In addition, the Bold Mindbody Conference was a success that blew away attendance projections the first time out of the gate. Held Oct. 13 – 14, 2014, in Santa Monica, CA, the user conference offered breakout sessions, keynotes, panel discussions, and networking activities (such as the Bold Bash hospitality event and the Bold Awards ceremony honoring clients who had reached bold new business milestones) – all of which focused on helping Mindbody clients grow their businesses. "The conference was all about relationship building, ongoing engagement with clients and the industry, and educating customers not only about the capabilities of our software and applications but also about how they can grow their business and continue to fund their own passions," Feist says.
And the hits just kept coming throughout 2014. Any Bold-related posts Mindbody made to its Facebook page typically scored engagement rates 200 percent higher than posts unrelated to the campaign. Along these same lines, after the website was infused with Bold messages, images, and videos, it experienced a 36-percent quarter-over-quarter increase in online purchases. What's more, Bold print ads have derived a 100-percent month-over-month jump in lead generation compared to ads unrelated to the theme.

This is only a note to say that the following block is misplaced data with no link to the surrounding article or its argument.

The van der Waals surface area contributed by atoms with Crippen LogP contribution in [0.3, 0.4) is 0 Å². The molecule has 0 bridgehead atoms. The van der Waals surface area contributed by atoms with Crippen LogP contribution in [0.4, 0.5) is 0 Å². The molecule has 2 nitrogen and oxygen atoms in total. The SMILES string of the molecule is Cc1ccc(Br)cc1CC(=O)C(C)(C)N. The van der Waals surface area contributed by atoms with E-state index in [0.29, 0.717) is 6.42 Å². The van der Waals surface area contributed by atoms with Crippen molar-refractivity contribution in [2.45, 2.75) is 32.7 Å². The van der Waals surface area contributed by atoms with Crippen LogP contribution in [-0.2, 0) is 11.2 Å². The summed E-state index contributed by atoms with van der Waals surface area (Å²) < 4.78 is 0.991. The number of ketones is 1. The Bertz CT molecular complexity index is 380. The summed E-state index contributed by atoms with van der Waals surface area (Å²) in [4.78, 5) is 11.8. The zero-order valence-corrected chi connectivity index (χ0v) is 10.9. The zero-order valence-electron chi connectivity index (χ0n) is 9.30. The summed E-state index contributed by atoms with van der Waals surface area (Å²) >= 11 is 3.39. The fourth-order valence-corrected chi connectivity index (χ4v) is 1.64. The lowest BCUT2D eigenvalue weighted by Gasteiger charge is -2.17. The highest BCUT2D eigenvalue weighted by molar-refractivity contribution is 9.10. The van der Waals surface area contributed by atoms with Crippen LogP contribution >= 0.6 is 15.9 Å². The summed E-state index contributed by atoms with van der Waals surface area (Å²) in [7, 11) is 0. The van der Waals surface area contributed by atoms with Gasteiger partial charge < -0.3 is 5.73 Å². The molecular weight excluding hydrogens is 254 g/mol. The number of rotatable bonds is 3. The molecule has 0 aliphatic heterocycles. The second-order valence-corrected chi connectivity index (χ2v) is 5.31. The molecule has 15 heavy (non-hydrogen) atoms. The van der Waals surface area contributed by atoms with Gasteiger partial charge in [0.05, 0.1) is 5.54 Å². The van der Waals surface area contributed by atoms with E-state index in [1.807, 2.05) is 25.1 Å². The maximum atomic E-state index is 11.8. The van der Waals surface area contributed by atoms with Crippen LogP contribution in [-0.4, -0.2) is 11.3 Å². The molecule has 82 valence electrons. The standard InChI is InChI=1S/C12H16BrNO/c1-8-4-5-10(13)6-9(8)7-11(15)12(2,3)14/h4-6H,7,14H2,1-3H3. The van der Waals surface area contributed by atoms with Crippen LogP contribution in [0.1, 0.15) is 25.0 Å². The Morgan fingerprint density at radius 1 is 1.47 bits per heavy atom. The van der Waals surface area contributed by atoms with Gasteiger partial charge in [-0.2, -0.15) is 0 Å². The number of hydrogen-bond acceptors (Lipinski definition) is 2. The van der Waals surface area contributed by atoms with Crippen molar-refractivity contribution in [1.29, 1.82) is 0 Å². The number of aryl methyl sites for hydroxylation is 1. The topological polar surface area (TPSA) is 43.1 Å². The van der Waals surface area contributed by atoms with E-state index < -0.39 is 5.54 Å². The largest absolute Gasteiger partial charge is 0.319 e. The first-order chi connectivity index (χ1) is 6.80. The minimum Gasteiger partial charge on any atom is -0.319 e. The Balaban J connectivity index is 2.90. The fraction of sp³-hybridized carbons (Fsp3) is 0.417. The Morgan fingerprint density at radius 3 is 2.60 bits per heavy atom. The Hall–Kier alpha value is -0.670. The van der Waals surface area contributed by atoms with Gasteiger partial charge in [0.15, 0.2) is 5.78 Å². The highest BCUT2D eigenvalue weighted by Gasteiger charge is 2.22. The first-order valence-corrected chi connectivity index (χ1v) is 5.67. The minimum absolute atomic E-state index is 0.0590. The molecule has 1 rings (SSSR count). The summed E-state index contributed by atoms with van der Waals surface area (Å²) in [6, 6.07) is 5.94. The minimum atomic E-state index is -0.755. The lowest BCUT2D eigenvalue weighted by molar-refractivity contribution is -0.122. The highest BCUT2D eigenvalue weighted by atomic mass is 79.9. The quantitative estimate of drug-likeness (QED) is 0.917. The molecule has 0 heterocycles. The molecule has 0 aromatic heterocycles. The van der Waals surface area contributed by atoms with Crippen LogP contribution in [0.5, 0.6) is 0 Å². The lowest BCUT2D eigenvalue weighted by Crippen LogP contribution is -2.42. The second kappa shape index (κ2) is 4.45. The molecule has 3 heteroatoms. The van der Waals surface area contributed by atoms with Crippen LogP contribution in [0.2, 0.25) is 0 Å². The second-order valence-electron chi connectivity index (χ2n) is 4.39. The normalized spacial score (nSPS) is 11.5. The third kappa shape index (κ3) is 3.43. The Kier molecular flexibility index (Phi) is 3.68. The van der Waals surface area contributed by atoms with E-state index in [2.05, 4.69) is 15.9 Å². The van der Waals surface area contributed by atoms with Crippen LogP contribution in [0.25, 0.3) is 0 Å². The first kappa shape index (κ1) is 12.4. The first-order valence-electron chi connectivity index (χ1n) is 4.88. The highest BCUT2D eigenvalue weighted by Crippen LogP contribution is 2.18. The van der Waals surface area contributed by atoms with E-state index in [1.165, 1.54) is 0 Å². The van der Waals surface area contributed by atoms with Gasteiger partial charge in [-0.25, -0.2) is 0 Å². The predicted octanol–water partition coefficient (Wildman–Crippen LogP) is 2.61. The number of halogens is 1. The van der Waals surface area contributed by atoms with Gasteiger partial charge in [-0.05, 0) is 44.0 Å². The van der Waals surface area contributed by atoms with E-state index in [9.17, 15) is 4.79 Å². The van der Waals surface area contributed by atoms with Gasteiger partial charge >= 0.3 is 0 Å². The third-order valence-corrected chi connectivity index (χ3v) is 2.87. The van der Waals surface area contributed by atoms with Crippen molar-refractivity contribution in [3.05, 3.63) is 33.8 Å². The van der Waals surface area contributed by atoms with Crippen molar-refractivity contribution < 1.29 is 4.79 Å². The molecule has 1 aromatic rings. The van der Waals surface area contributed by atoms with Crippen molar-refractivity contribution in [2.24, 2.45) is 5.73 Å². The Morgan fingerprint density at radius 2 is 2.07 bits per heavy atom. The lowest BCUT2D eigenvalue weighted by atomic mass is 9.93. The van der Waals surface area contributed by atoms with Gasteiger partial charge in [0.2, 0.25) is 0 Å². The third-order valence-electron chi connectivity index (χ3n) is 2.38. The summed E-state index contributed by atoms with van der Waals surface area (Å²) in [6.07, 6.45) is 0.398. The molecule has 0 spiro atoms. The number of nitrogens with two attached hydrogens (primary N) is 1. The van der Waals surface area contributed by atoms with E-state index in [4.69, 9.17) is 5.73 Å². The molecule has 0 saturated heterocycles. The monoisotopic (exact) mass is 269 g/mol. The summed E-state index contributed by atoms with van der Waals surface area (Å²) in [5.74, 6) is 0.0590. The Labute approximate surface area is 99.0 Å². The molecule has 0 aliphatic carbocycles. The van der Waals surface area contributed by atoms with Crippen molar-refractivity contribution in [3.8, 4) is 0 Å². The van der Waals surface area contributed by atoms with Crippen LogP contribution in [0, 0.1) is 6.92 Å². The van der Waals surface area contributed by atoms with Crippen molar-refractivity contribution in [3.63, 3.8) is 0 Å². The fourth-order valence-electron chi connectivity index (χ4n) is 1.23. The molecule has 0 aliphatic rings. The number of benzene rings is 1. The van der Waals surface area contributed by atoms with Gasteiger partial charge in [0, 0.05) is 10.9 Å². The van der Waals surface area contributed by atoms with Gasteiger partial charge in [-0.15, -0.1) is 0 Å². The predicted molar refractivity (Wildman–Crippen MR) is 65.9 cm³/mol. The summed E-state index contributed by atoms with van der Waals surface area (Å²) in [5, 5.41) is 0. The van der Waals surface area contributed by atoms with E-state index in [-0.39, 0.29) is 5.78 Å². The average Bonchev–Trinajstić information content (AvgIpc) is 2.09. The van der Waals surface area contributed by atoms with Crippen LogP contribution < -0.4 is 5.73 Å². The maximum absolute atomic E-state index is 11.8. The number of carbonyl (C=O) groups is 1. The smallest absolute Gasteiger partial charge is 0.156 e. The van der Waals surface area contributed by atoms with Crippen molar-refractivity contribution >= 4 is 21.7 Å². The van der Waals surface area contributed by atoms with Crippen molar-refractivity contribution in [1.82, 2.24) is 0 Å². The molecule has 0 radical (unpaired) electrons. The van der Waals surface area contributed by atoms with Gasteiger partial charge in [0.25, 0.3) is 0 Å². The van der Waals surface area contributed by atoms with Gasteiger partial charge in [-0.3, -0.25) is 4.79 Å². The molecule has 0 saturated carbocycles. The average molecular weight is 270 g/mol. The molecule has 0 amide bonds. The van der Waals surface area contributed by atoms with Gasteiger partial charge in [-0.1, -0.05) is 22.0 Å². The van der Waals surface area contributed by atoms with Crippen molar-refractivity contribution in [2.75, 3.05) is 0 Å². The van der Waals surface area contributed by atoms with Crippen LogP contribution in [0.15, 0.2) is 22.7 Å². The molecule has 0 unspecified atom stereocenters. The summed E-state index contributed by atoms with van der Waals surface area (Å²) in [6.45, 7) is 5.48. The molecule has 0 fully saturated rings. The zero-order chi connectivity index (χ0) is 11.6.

Clearly, then, Feist's Bold campaign not only ticked the boxes regarding internal marketing goals but also won over the hearts, and pocketbooks, of Mindbody's unique audience. And instead of being a one-hit wonder, Feist scored both amazing results for her company and a coveted All-Star Award in the process. Knowing Feist, though, she has likely taken very little time to pop a cork and bask in the glory. More likely than not, she's already strategizing her next bold move and laying the groundwork for a "three-peat."